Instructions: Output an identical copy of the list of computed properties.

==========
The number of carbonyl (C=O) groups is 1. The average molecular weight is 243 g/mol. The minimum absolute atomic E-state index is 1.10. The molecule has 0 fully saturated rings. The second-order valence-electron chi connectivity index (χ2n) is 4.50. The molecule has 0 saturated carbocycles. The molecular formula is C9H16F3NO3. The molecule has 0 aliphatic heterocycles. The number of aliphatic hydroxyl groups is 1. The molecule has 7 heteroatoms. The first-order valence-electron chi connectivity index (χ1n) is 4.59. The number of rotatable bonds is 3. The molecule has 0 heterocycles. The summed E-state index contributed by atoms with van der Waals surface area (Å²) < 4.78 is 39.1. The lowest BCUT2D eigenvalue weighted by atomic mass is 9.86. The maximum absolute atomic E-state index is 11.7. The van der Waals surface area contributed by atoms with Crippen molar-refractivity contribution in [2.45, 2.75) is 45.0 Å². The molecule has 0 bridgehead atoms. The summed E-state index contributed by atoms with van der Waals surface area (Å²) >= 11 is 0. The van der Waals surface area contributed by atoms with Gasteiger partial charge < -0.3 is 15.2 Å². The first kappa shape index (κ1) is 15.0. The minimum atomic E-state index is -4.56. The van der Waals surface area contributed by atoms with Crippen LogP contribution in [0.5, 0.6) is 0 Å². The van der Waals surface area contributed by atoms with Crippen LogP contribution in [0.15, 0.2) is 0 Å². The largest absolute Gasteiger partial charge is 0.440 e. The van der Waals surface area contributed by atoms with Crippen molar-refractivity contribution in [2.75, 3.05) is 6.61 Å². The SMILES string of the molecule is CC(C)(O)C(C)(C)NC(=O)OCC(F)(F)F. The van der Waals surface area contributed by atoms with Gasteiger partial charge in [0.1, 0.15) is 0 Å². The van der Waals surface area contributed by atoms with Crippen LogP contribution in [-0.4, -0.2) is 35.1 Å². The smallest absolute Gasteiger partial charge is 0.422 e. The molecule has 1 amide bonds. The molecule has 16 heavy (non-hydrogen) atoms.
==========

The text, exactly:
The number of carbonyl (C=O) groups is 1. The average molecular weight is 243 g/mol. The minimum absolute atomic E-state index is 1.10. The molecule has 0 fully saturated rings. The second-order valence-electron chi connectivity index (χ2n) is 4.50. The molecule has 0 saturated carbocycles. The molecular formula is C9H16F3NO3. The molecule has 0 aliphatic heterocycles. The number of aliphatic hydroxyl groups is 1. The molecule has 7 heteroatoms. The first-order valence-electron chi connectivity index (χ1n) is 4.59. The number of rotatable bonds is 3. The molecule has 0 heterocycles. The summed E-state index contributed by atoms with van der Waals surface area (Å²) < 4.78 is 39.1. The lowest BCUT2D eigenvalue weighted by atomic mass is 9.86. The maximum absolute atomic E-state index is 11.7. The van der Waals surface area contributed by atoms with Crippen molar-refractivity contribution in [2.45, 2.75) is 45.0 Å². The molecule has 0 bridgehead atoms. The summed E-state index contributed by atoms with van der Waals surface area (Å²) >= 11 is 0. The van der Waals surface area contributed by atoms with Gasteiger partial charge < -0.3 is 15.2 Å². The first kappa shape index (κ1) is 15.0. The minimum atomic E-state index is -4.56. The van der Waals surface area contributed by atoms with Crippen LogP contribution in [0.5, 0.6) is 0 Å². The van der Waals surface area contributed by atoms with Crippen LogP contribution in [0.15, 0.2) is 0 Å². The largest absolute Gasteiger partial charge is 0.440 e. The van der Waals surface area contributed by atoms with Crippen molar-refractivity contribution in [2.75, 3.05) is 6.61 Å². The SMILES string of the molecule is CC(C)(O)C(C)(C)NC(=O)OCC(F)(F)F. The van der Waals surface area contributed by atoms with Gasteiger partial charge in [0.1, 0.15) is 0 Å². The van der Waals surface area contributed by atoms with Crippen LogP contribution in [-0.4, -0.2) is 35.1 Å². The smallest absolute Gasteiger partial charge is 0.422 e. The molecule has 1 amide bonds. The molecule has 16 heavy (non-hydrogen) atoms.